Spending too much on collection bottles and bags?  Invest  a couple of dollars on some standard baby bottles. These will fit Lansinoh/Ameda, Playtex, and Medela pumps. Avent bottles are extra-wide, so no interchanging here.  You can get adapters to use wide-mouth bottles with standard-sized pumps.  Dr Brown's makes storage caps that fit standard bottles, as well as teeny brushes that are great for cleaning pump parts.  For the most part, you don't need to stick with one brand.

Considering a brand I didn't list here?  Do some serious research on it.  Some pumps are only available in some countries, so their exposure is limited, but other pumps just aren't very good. Please don't sabotage your milk supply by going for a sub-par pump, or trying to make do with a single pump, or manual one, though manual pumps are useful to keep around in case you're missing part of your electric one, or you have problems with it.

If you're eligible for WIC, ask about getting or renting a pump from them.  I've got no personal experience there, but a friend got her pump from them.

Step 6: Save Some Time

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Breast milk is a living fluid, and it's got some rather neat antibacterial properties. You can actually use it to treat minor infections and the blocked tear ducts that are so common in newborns. So it stands to reason that fresh human milk doesn't go bad as fast as pasteurized cows' milk. It's okay if your milk has to sit out for a couple of hours, and the same goes for your pump equipment. Of course, keeping it refrigerated, or in a cooler, is even better. Keeping your bottles and flanges chilled between sessions can save time you'd spend washing it, and helps you avoid having to clean it in a communal sink.  ALL of the women I work with use this trick.  

You can also put your milk and pumps parts in a cooler bag with ice pack after your last pumping session, so you don't need to go back to the pumping room, and possibly interrupt someone else's session.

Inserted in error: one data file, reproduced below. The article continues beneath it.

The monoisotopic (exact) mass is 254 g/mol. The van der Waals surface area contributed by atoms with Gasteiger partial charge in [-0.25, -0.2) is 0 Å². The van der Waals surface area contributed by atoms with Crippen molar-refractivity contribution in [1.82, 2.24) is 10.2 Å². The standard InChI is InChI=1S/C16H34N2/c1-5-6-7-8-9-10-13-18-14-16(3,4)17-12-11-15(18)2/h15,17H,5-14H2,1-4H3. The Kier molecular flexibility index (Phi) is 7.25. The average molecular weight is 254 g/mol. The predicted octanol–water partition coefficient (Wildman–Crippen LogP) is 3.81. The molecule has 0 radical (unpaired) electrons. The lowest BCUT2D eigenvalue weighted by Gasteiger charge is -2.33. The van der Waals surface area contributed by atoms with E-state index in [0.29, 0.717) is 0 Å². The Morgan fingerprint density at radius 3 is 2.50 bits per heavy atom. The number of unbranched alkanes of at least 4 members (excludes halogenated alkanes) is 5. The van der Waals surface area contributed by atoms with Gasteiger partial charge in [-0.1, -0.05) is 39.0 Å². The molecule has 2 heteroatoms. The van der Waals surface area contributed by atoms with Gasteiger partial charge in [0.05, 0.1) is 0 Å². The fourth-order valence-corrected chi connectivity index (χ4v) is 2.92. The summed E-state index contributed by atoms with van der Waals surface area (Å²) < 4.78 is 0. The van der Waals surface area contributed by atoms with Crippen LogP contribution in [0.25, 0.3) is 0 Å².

Step 7: When You Get Home . . .

Put today's milk into 4 oz (or smaller) portions, with low-flow or preemie nipples, to help avoid overfeeding your baby.  Breast milk should be sipped like single-malt whiskey, not guzzled like Gatorade.  This will help your milk to last while you're away from your baby.  There's no need to freeze milk unless it's not going to be used for several days, so it can sit in the fridge over the weekend, if you'd like.  You'll save on storage bags, and keep it more nutritious this way.

If your baby has part of a bottle, it's fine to put that bottle back in the fridge, and offer it again within 24 hours.  Breast milk isn't formula, and it doesn't go bad as easily. 

It isn't unusual for a baby who's away from his mother during the day to nurse more at night.  Cosleeping can be really helpful for handling this.  Actually, I think that's the only way I managed to get any sleep for the first year of my son's life.  There's a really good instructable on that here, with lots of information in the comments.  You can also wear your baby in a sling or mei tai so you can do light chores, wander around outside the house, or play with other children, and nurse at the same time.

Step 8: Don't Give Up

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Babies go through growth spurts, and your body's chemistry changes with time, too. It's totally normal to find that your baby's nursing a lot more than she used to, or that you're suddenly getting less milk than you expected. Typically, there's a slump in milk production around four months, just a month after going back to work, if you take the full US maternity leave. It doesn't mean your milk's dried up, or that you won't be able to make enough for your baby, just that supply has gone from being hormonally-driven to supply and demand driven. Keep pumping, keep nursing, and keep the faith. If you've been able to store milk in the freezer earlier, now is the time to use it. And remember, this stage should only last a month or two.